Stuart Gentle Publisher at Onrec

The economics of exercise: Lack of employee physical activity costs UK businesses up to £6.6 billion

AXA PPP healthcare urges UK businesses to prioritise employees’ mental and physical health by encouraging and supporting staff to find the time to exercise

A new study by research group PJM Economics commissioned by AXA PPP healthcare has found higher levels of physical activity among employees could save UK businesses up to £6.6 billion through improved employee productivity each year.

The Economics of Exercise: Measuring the business benefits of being physically fit’ highlights the substantial return on investment businesses could stand to make from increasing physical activity levels among employees.

Drawing upon a range of sources including academic literature, official statistics, studies by government departments and evidence reported by private organisations, the report uses economic value transfers to quantify the value that exercise can bring to UK businesses. 

According to the study, if all employees met the recommended guidelines of doing 75 minutes of vigorous activity or 150 minutes of moderate activity per week (just over 20 minutes per day), it could deliver up to £6.6 billion in direct productivity gains to businesses each year.

The study suggests further gains could be made as the valuation did not include the full extent of intangible benefits associated with businesses’ investment in the wellbeing of their employees, which include strengthening their culture of care, boosting the ability to attract and retain talent, avoidance of associated recruitment costs, and the perception of an increased market value of a business as a result.

Eugene Farrell, Mental Health Lead at AXA PPP healthcare, said the findings are an important step towards better understanding the business benefits associated with employee health and wellbeing.  

“For many of us, finding the time to be more active around work and life is challenging. Our latest FIT-SE Index looking at physical activity, along with barriers and motivators to exercising, confirms this with one in three Brits saying they’re too tired after work to exercise and a further one in five saying their job prevents them from regularly exercising. While this might not be surprising, it does reinforce that employers are in a unique position to positively influence change that supports and enables employees to be more active before, during and after the working day.”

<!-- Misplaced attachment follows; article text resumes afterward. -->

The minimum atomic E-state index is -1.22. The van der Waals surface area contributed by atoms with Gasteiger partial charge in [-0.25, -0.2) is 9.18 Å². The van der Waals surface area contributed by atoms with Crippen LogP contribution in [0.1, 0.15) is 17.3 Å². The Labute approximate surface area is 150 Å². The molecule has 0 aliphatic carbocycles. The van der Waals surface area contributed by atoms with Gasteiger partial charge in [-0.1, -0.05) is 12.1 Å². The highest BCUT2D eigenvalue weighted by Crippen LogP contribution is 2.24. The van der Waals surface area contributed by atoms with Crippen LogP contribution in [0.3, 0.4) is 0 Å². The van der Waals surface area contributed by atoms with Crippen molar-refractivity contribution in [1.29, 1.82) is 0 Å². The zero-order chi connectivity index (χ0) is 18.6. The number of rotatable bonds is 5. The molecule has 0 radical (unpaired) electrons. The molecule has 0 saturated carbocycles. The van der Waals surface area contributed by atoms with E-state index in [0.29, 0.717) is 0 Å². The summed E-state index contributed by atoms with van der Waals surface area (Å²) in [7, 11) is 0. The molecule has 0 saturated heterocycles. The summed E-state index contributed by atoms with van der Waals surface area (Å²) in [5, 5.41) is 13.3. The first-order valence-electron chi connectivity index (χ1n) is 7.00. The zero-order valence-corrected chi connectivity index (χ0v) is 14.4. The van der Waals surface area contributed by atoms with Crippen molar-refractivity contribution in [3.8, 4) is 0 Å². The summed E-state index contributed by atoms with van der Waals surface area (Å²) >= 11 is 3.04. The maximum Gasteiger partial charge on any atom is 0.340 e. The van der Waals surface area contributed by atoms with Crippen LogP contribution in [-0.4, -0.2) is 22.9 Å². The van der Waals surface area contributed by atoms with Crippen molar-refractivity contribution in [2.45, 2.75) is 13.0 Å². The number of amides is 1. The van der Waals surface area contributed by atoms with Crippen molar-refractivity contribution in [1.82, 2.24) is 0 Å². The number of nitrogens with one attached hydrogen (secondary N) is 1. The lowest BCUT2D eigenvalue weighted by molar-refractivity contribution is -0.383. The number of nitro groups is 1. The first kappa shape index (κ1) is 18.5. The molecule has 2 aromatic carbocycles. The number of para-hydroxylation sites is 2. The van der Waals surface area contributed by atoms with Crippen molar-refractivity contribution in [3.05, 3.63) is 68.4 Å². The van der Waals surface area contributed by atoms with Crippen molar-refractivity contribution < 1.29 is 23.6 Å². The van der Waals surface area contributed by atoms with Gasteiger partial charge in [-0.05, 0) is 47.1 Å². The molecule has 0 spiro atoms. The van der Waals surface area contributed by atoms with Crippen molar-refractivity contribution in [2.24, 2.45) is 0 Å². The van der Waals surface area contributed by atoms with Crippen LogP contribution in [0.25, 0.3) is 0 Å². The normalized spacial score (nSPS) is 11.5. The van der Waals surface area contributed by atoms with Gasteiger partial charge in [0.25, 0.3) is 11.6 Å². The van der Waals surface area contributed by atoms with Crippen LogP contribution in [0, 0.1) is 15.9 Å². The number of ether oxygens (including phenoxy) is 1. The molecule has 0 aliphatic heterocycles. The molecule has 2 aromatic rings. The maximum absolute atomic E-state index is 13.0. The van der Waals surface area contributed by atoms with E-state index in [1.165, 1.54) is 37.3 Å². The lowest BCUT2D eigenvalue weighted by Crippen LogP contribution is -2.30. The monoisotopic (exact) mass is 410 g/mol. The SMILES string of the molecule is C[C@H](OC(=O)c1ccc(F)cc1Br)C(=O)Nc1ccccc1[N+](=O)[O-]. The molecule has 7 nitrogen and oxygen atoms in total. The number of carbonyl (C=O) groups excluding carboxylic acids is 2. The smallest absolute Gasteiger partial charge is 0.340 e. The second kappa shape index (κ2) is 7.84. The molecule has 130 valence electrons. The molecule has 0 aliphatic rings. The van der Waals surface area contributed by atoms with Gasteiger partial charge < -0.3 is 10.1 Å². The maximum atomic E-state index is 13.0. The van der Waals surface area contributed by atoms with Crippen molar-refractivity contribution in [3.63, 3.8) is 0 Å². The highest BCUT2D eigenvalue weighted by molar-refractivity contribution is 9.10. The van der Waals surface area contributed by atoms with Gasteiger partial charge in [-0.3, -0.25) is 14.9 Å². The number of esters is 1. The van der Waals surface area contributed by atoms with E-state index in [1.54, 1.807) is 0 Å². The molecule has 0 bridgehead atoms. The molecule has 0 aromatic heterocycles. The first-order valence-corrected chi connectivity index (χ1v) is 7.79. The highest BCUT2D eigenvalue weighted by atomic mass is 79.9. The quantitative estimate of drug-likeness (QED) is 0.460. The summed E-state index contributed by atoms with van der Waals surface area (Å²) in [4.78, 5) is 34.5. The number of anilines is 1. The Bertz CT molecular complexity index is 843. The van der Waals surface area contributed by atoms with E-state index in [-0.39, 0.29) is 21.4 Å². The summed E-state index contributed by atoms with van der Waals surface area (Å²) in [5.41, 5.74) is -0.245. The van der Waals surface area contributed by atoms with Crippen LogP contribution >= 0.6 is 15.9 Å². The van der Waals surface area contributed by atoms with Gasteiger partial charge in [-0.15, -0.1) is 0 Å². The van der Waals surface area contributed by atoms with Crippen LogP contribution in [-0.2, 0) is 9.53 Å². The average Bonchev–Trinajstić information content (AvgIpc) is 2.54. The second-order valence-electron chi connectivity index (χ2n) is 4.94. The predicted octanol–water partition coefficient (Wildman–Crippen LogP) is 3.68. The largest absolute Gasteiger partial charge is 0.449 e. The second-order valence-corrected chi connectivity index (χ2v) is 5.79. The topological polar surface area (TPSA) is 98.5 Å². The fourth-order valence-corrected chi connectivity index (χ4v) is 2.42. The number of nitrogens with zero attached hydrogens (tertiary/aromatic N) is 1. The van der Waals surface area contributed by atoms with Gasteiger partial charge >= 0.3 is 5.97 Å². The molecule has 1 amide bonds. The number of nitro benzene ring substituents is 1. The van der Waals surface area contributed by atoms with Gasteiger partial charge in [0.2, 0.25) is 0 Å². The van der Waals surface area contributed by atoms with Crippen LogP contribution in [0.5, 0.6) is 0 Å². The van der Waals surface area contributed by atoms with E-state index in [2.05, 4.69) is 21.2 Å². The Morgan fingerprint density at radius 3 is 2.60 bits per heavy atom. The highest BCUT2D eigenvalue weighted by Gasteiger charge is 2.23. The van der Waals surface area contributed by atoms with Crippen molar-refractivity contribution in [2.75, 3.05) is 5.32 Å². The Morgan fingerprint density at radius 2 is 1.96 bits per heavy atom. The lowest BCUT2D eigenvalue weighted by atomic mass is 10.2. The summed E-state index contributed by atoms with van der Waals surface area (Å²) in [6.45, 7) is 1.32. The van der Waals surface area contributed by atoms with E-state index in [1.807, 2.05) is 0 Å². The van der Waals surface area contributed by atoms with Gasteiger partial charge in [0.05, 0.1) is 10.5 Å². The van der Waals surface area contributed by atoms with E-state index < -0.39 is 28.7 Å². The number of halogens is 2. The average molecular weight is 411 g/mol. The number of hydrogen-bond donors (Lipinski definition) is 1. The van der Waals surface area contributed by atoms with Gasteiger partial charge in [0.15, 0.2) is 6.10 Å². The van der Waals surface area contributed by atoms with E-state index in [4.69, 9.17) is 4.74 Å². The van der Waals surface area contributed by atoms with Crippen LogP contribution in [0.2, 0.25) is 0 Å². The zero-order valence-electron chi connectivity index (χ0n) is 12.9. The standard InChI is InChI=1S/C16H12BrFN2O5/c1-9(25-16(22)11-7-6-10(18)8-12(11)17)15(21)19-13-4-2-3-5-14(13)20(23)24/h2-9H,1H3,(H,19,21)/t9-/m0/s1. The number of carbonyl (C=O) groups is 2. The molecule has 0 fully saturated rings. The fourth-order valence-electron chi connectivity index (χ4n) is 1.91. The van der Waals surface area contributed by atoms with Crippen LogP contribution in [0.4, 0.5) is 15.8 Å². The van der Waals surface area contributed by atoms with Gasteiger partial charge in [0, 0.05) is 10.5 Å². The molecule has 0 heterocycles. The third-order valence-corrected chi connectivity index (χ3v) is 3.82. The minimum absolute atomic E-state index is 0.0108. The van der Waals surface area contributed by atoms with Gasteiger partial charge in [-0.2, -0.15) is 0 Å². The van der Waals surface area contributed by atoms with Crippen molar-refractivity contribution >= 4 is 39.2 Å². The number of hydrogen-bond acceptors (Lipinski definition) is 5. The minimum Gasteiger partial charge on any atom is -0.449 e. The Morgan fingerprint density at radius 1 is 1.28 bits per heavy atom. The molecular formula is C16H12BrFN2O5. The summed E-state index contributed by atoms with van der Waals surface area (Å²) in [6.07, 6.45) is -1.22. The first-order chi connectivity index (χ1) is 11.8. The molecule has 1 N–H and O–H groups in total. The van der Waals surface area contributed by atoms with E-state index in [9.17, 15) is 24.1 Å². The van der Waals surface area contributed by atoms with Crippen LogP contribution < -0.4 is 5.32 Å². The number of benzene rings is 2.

Julian Hitch, Director of Wellbeing for restaurant chain Leon and world-renowned martial arts expert, has witnessed first-hand the significant benefits of supporting employee physical activity. From stress management, productivity and resilience to improved mental health, it’s clear exercise has proven to be a key part in facilitating effective working conditions. 

“Whether you’re working in the service industry and on your feet all day, or working in an office, today’s fast-paced, high-pressure environment can have a serious effect on your physical and mental health. Constant neck and back pain and reduced gut health from being desk-bound are now pervasive. Similarly, a lack of exercise affects your mental health and the brain slows down from too much sitting down. Physical activity helps address those effects on the body, as well as boost employee wellbeing overall."

These effects, and the belief in the importance of movement to wellbeing, spurred Leon’s leadership to create Kwoon, a wellbeing centre for employees. This offers free classes from martial arts to Zumba to yoga. “The centre – and our at-work integration of principles of martial arts – have had a huge effect on employees. Indeed, class attendees record reduced stress levels, allowing them to feel happier in their work, along with supporting a better service to our customers. We’ve had positive correlations between this and reduced staff turnover.”

Dr Paul Metcalfe, Founder of PJM Economics and author of the report added: “While additional research is needed to fully capture and understand the benefits exercise can deliver to UK businesses, all evidence points to there being an important role for employers to promote the wellbeing of the large working population, with benefits to be reaped at a business output level.”

The research was commissioned as part of AXA PPP healthcare’s Flying Start campaign – an initiative encouraging businesses to push back the start of the working day by one hour on National Fitness Day, Wednesday 25th September, to support employees to find the time to focus on their physical and mental health.

AXA PPP healthcare has launched its Flying Start campaign for the third year running to encourage businesses to push back the working day, by one hour, on National Fitness Day (Wednesday 25thSeptember); helping to highlight how being physically and mentally healthy is good for employees and good for business. For more information visit: